with ovf.ovf_file("out.ovf") as ovf_file:

    # Write one segment
    segment = ovf.ovf_segment(n_cells=[2,2,1])
    if ovf_file.write_segment(segment, data) != -1:
        print("write_segment failed: ", ovf_file.get_latest_message())

    # Add a second segment to the same file
    data[0,1,0,:] = [4.0, 5.0, 6.0]
    if ovf_file.append_segment(segment, data) != -1:
        print("append_segment failed: ", ovf_file.get_latest_message())

Fortran

The Fortran bindings are written in object-oriented style for ease of use. Writing a file, for example:

type(ovf_file)      :: file
type(ovf_segment)   :: segment
integer             :: success
real(kind=4), allocatable :: array_4(:,:)
real(kind=8), allocatable :: array_8(:,:)

! Initialize segment
call segment%initialize()

! Write a file
call file%open_file("fortran/test/testfile_f.ovf")
segment%N_Cells = [ 2, 2, 1 ]
segment%N = product(segment%N_Cells)

allocate( array_4(3, segment%N) )
array_4 = 0
array_4(:,1) = [ 6.0, 7.0, 8.0 ]
array_4(:,2) = [ 5.0, 4.0, 3.0 ]

success = file%write_segment(segment, array_4, OVF_FORMAT_TEXT)
if ( success == OVF_OK) then
    write (*,*) "test write_segment succeeded."
    ! write (*,*) "n_cells = ", segment%N_Cells
    ! write (*,*) "n_total = ", segment%N
else
    write (*,*) "test write_segment did not work. Message: ", file%latest_message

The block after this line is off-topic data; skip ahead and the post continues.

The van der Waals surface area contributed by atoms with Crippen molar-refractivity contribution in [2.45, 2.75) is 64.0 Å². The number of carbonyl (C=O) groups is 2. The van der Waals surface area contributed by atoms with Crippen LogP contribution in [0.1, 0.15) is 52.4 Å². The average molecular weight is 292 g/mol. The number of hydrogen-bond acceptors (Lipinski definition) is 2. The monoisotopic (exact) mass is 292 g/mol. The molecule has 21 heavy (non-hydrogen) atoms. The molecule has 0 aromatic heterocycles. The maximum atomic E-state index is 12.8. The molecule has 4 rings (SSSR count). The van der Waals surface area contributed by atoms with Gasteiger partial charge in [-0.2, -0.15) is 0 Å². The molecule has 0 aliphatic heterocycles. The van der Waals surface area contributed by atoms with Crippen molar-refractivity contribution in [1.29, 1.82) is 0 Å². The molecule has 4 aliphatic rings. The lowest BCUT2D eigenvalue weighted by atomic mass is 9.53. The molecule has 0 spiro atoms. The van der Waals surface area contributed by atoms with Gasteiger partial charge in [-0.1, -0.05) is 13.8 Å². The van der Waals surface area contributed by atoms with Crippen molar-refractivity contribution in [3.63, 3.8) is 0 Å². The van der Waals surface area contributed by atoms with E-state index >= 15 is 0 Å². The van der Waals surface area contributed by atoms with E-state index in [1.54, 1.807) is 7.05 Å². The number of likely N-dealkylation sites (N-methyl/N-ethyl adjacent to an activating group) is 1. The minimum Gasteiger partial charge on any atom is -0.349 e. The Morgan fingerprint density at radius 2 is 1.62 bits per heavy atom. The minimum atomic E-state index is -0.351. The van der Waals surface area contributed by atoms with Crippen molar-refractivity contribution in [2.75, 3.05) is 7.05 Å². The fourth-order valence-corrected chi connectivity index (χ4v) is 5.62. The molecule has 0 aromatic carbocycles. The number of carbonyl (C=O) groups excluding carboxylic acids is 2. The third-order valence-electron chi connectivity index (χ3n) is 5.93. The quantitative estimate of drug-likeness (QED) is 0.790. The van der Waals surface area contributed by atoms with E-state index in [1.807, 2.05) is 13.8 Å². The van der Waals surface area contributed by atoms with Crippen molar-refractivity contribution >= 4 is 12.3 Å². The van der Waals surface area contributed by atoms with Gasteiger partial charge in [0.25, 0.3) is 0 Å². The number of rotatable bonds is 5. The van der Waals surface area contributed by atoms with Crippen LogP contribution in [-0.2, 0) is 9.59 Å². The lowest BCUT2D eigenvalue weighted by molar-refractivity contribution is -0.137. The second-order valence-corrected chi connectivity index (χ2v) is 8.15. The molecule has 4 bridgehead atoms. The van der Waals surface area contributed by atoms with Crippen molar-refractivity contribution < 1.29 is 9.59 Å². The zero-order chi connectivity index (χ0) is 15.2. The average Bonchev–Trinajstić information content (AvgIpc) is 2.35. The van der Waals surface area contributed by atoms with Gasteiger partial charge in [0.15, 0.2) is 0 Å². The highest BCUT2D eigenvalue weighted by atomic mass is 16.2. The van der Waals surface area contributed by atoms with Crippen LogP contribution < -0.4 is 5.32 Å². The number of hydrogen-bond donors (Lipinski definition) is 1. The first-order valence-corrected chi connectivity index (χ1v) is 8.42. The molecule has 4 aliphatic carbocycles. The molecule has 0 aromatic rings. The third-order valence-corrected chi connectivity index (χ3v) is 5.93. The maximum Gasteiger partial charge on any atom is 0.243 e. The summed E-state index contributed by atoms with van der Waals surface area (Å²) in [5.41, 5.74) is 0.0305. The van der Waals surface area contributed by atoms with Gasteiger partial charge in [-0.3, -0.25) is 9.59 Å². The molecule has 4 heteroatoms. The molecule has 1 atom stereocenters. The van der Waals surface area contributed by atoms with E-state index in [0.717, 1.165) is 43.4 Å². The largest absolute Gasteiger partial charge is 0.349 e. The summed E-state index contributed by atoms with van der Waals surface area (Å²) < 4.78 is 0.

STOP 1
endif

For more information on how to generate modern Fortran bindings, see also https://github.com/MRedies/Interfacing-Fortran

How to embed it into your project

If you are using CMake, it is as simple as cloning this into a subdirectory, e.g. thirdparty/ovf and using it with add_subdirectory:

add_subdirectory( ${PROJECT_SOURCE_DIR}/thirdparty/ovf )
set( OVF_INCLUDE_DIRS ${PROJECT_SOURCE_DIR}/thirdparty/ovf/include )
target_include_directories( myproject PRIVATE ${OVF_INCLUDE_DIRS} )
target_link_libraries( myproject PUBLIC ${OVF_LIBRARIES_STATIC} )

If you're not using CMake, you may need to put in some manual work.

Build

On Unix systems

Usually:

mkdir build
cd build
cmake ..
make

On Windows

One possibility:

  • open the folder in the CMake GUI
  • generate the VS project
  • open the resulting project in VS and build it

CMake Options

The following options are ON by default. If you want to switch them off, just pass -D<OPTION>=OFF to CMake, e.g. -DOVF_BUILD_FORTRAN_BINDINGS=OFF.

  • OVF_BUILD_PYTHON_BINDINGS
  • OVF_BUILD_FORTRAN_BINDINGS
  • OVF_BUILD_TEST

On Windows, you can also set these from the CMake GUI.